NIH Research Festival
FARE Award Winner
Protein folding is a complicated structural conversion process which lies at the heart of many biophysical and biological systems of interest. Time-resolved solid-state nuclear magnetic resonance (ssNMR) probes structural conversion processes by first triggering, then taking "snapshots" of structural changes by rapidly freezing after a variable evolution delay. Here we use sub-millisecond negative temperature jumps to trigger folding of the 35-residue villin headpiece subdomain (HP35), an ultra-fast folding protein studied extensively and widely used as a folding benchmark. A specially constructed temperature-jump apparatus utilizing copper capillary tubes anchored to temperature-controlled copper plates first heats HP35 solutions 95 ¬∞C, causing unfolding, then rapidly cools solutions to 30 ¬∞C in 0.6 ms to trigger folding. After a variable evolution time at 30 ¬∞C, HP35 is frozen in ~0.1 ms in a -145 ¬∞C isopentane bath. Frozen ensembles are studied using low-temperature ssNMR enhanced with dynamic nuclear polarization (DNP). 1D and 2D ssNMR spectra acquired as a function of the variable evolution time show signals consistent with native secondary structure forming on the sub-millisecond timescale, as expected from previous studies, but crucially provide evidence that full structural order, including the alignment of native sidechain configurations, forms much slower through a millisecond structural annealing process. Time-resolved ssNMR triggered by rapid temperature jumps offers direct access to short-lived structures and complexes and is applicable to diverse biomolecular and biophysical systems, and provides quantitative, atomistic information necessary to characterize this previously unobserved annealing process.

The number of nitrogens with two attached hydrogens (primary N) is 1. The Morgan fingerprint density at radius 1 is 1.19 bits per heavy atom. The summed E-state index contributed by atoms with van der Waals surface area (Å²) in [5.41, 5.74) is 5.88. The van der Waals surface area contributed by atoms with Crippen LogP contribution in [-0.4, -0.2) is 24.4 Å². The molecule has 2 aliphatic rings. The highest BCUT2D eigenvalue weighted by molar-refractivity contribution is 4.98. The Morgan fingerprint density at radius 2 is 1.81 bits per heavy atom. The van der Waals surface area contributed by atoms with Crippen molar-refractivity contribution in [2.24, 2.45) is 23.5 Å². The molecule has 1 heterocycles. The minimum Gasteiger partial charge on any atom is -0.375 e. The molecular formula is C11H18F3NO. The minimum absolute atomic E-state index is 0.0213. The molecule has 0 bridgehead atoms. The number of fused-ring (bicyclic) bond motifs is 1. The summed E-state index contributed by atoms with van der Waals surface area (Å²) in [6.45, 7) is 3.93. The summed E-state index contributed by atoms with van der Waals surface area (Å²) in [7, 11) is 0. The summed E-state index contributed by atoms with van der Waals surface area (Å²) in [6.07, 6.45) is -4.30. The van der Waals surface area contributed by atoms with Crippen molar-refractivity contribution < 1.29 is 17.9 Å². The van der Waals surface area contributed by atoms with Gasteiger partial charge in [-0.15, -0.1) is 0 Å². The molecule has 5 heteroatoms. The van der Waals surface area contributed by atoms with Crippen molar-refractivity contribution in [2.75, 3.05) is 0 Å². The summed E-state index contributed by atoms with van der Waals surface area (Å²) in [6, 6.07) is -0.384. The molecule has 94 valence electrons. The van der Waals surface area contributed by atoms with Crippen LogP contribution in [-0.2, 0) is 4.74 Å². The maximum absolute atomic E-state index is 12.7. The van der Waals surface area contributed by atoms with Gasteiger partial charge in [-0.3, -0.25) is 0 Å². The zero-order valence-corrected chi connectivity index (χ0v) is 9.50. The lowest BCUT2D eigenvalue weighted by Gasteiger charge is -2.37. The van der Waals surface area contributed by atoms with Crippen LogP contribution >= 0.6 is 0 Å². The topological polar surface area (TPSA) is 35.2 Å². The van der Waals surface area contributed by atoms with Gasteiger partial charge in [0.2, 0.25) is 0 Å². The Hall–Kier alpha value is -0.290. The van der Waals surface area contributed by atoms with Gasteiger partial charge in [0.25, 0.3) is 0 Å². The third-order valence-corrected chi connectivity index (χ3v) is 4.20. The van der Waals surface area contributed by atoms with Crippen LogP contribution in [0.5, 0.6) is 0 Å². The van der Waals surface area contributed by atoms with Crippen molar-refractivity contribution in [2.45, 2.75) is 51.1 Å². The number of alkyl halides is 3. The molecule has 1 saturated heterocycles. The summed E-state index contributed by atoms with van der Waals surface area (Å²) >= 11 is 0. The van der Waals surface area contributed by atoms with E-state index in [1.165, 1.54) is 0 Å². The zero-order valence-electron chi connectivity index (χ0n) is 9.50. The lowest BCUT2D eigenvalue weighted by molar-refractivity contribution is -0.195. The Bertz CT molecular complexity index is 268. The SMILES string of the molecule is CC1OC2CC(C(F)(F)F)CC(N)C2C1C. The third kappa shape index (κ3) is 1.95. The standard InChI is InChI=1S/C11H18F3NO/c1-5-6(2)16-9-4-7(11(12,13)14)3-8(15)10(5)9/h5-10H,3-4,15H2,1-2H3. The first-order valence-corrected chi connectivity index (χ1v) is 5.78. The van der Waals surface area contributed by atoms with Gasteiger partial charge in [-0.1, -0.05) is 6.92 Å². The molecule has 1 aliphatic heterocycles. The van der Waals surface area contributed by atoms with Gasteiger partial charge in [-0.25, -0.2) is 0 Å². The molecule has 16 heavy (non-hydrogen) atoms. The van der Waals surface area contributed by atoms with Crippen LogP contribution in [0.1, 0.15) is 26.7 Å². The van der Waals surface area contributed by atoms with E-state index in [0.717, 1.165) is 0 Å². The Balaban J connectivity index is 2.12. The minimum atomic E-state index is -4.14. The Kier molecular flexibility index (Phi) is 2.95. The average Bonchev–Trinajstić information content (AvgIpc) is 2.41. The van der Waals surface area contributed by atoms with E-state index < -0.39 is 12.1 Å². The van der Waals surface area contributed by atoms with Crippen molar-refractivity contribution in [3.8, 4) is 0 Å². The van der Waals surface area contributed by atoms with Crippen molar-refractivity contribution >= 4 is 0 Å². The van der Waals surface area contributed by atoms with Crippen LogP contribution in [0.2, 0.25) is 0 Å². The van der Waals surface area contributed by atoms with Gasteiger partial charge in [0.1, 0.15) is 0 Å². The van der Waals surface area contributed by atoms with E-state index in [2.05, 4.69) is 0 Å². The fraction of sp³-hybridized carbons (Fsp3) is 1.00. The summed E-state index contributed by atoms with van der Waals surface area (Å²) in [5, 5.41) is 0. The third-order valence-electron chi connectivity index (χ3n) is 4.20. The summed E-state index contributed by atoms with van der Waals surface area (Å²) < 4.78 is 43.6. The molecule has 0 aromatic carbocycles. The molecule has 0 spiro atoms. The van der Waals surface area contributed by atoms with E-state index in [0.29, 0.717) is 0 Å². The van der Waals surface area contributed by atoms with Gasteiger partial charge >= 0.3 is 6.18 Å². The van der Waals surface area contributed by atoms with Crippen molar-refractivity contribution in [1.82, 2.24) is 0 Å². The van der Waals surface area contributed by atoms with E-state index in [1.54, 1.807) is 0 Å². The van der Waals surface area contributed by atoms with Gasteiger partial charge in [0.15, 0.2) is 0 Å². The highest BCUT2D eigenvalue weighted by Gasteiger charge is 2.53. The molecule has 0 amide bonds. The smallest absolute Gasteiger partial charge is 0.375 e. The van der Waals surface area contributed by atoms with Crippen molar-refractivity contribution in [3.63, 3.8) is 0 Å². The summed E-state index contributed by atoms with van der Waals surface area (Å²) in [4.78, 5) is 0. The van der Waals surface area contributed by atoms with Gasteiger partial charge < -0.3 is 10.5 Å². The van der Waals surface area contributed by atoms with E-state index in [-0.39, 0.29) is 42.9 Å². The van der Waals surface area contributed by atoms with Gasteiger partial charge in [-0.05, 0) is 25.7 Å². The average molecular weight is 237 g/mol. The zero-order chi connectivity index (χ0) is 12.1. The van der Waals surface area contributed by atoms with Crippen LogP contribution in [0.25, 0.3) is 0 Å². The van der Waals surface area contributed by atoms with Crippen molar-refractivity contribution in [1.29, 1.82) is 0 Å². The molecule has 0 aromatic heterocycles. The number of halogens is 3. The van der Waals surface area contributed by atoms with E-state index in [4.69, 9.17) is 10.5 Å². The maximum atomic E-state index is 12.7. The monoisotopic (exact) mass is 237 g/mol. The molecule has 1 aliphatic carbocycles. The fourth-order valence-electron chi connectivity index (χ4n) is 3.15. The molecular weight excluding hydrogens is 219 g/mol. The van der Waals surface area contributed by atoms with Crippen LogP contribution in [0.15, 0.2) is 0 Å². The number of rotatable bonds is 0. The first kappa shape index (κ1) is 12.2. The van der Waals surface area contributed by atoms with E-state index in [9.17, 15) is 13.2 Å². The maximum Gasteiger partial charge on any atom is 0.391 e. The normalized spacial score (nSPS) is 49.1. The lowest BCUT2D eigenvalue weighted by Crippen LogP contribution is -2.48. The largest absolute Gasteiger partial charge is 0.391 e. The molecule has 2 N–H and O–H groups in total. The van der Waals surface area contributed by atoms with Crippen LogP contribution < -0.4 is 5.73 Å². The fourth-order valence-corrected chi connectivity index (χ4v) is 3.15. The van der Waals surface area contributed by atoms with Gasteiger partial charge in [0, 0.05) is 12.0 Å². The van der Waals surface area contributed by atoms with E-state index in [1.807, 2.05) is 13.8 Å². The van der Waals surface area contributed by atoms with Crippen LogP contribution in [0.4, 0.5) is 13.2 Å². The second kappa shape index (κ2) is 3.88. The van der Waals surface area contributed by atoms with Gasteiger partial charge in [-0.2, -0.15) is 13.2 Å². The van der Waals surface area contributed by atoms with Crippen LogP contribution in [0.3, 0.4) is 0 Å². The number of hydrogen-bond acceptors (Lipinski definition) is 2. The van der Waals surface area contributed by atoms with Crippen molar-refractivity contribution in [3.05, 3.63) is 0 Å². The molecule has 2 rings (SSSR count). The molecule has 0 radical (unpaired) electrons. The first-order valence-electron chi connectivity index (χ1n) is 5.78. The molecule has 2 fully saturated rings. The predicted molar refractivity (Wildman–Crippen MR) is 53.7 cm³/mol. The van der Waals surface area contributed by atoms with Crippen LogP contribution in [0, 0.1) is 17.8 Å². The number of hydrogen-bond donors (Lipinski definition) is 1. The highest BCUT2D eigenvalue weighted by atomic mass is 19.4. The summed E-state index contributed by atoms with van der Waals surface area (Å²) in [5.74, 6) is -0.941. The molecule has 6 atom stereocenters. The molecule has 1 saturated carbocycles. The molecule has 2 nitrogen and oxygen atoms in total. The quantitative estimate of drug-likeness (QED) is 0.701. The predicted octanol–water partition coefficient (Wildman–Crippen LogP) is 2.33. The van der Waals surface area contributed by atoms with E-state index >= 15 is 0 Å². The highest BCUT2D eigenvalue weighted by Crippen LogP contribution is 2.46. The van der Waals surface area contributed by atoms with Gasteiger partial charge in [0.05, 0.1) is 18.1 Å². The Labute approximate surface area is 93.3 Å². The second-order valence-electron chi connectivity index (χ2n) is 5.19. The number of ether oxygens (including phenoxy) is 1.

Scientific Focus Area: Structural Biology
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